Find out what common words and terms mean in contracts and sales agreements.

Common terms and conditions

Below are definitions for common conditions and clauses you might find in a contract or agreement.

Terms that are clearly stated and agreed when the contract is made. Express terms may be agreed verbally, written into the contract, or stated on a receipt or a notice at the counter.

Contracts commonly have express terms about:

  • who the contract is between
  • what is to be sold or supplied
  • the price and payment terms, eg 'payment within 14 days of delivery'.
  • when a job is to be started or completed
  • delivery dates.

Terms not specifically stated but which are still part of the contract.

Implied guarantees are usually implied by law, eg under the Consumer Guarantees Act, contracts for consumer products have an implied term that guarantees the products will be of acceptable quality.

Conditional contracts require certain conditions (or actions) to be met by one or both of the parties. Otherwise the contract does not go ahead — it becomes void. Both parties must agree to the conditions at the time the contract is made.

Real estate contracts often have conditions, eg you agree to buy a property as long as you can arrange finance in a certain number of days. If you can’t get finance, the sale will be cancelled and any deposit already paid will be refunded in full.

Car buyers often agree to buy a car on condition that the car passes a mechanical check. If the car fails to pass, the buyer can choose to cancel the contract and get any deposit already paid back in full

These remove some of the seller’s responsibilities if the contract is broken. A common example is a statement like ‘The manufacturer is not responsible for a fault if the goods are used in a way that is not intended.’

Exclusion clauses are not always clear, so always ask the seller what happens if something goes wrong with the goods when they haven’t been misused.

Exclusion clauses can't contract out of the seller's responsibilities under the Fair Trading Act or Consumer Guarantees Act unless it is a business-to-business transaction.

Common words and phrases

Below are definitions for common words and phrases you might find in a contract.

Sets out who the contract or agreement is between. This usually means clearly identifying the seller, eg business, trader, retailer or service provider, and the consumer, eg buyer, customer or client.

How long the contract or agreement will last. Term can also refer to the specific things that are being agreed to in the contract, eg terms and conditions.

Makes it clear there are no other terms apart from what is written in the contract or agreement. If a problem occurs, the written contract or agreement alone will set out the rights and obligations of both you and the seller.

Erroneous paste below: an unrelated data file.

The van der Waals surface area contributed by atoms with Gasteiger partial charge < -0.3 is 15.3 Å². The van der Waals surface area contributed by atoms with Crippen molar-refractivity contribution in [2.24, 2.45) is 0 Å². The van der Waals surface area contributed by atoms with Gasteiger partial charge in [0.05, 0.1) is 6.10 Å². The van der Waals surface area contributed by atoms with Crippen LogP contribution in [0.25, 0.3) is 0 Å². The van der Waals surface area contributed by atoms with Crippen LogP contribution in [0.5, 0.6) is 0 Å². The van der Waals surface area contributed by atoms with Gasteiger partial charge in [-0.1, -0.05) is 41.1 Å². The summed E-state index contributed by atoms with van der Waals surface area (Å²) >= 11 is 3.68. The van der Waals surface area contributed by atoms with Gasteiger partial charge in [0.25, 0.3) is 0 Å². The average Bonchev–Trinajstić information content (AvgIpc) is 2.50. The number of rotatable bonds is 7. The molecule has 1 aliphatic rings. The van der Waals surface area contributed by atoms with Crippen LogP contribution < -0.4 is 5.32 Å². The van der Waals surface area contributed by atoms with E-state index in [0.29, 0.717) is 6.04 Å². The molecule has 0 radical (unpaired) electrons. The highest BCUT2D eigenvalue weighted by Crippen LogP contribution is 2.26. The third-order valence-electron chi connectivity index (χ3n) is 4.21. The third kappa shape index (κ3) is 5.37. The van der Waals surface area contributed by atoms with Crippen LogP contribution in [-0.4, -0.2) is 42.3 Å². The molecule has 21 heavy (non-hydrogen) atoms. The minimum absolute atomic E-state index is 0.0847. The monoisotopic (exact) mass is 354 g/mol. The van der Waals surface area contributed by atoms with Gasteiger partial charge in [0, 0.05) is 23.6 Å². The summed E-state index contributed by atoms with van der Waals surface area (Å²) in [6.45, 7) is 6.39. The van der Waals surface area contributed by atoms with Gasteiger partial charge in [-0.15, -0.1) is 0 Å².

These clauses do not prevent consumers from taking action against any false or misleading statements made by a business outside of the contract.

A seller’s promise that the product or service is what they claim it to be.

The promises a seller makes to you when you buy a product or service. Warranties usually include your rights as a consumer if something goes wrong. Some warranties, eg extended warranties, may provide promises over and above the law, eg the ability to return an item you accidentally damaged.

The promises a seller makes that are not fully written out in the terms of your contract or agreement. If the terms state you have 'implied warranties', this includes all of your rights under the law, eg the Consumer Guarantees Act.

Spells out the protections that both you and the seller have when you enter a contract or agreement. An indemnity clause is usually included to limit a seller’s responsibility for any loss or damage.

No matter what the indemnity clause says, you still have rights under consumer laws if something goes wrong.

States the situations when the seller no longer has to meet their obligations in a contract or agreement for reasons outside of their control, eg earthquakes and other natural disasters.

Spells out when you or the seller can end the contract or agreement early. Typically, you or the seller can end it if the other party doesn’t follow the terms of the agreement. Contracts or agreements may end early for other reasons, eg force majeure.

Look out for any cancellation fees for ending a contract or agreement early.

Usually outlines which country’s laws apply to the contract or agreement. It may also include information on which country, or court within that country, will deal with any legal action if there’s a dispute between you and the seller.

Make sure you read the seller’s privacy policies, particularly if you buy online from an overseas retailer. Different countries have different laws about how a seller can use your personal information.

Outlines when a seller or business can transfer your contract or agreement — or your rights under them — to another seller. For example, if your internet provider is bought out by another business, your contract can be transferred to the new business.